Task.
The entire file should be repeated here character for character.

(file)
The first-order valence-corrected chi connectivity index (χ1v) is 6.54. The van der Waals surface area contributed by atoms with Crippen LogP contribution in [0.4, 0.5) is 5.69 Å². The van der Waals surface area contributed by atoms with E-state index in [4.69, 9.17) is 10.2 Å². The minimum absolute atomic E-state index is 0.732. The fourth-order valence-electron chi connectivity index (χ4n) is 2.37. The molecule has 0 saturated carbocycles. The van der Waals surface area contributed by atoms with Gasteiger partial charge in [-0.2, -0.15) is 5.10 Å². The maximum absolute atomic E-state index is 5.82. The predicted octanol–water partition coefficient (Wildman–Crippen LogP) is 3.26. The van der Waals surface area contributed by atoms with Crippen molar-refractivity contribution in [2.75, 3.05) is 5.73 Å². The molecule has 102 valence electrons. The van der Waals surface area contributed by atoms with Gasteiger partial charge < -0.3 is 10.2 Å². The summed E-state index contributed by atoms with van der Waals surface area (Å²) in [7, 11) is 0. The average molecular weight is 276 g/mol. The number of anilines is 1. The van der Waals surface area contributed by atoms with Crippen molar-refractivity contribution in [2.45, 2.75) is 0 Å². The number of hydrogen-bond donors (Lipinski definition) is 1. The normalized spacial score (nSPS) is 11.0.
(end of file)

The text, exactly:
The first-order valence-corrected chi connectivity index (χ1v) is 6.54. The van der Waals surface area contributed by atoms with Crippen LogP contribution in [0.4, 0.5) is 5.69 Å². The van der Waals surface area contributed by atoms with E-state index in [4.69, 9.17) is 10.2 Å². The minimum absolute atomic E-state index is 0.732. The fourth-order valence-electron chi connectivity index (χ4n) is 2.37. The molecule has 0 saturated carbocycles. The van der Waals surface area contributed by atoms with Gasteiger partial charge in [-0.2, -0.15) is 5.10 Å². The maximum absolute atomic E-state index is 5.82. The predicted octanol–water partition coefficient (Wildman–Crippen LogP) is 3.26. The van der Waals surface area contributed by atoms with Crippen molar-refractivity contribution in [2.75, 3.05) is 5.73 Å². The molecule has 102 valence electrons. The van der Waals surface area contributed by atoms with Gasteiger partial charge < -0.3 is 10.2 Å². The summed E-state index contributed by atoms with van der Waals surface area (Å²) in [7, 11) is 0. The average molecular weight is 276 g/mol. The number of anilines is 1. The van der Waals surface area contributed by atoms with Crippen molar-refractivity contribution in [2.45, 2.75) is 0 Å². The number of hydrogen-bond donors (Lipinski definition) is 1. The normalized spacial score (nSPS) is 11.0.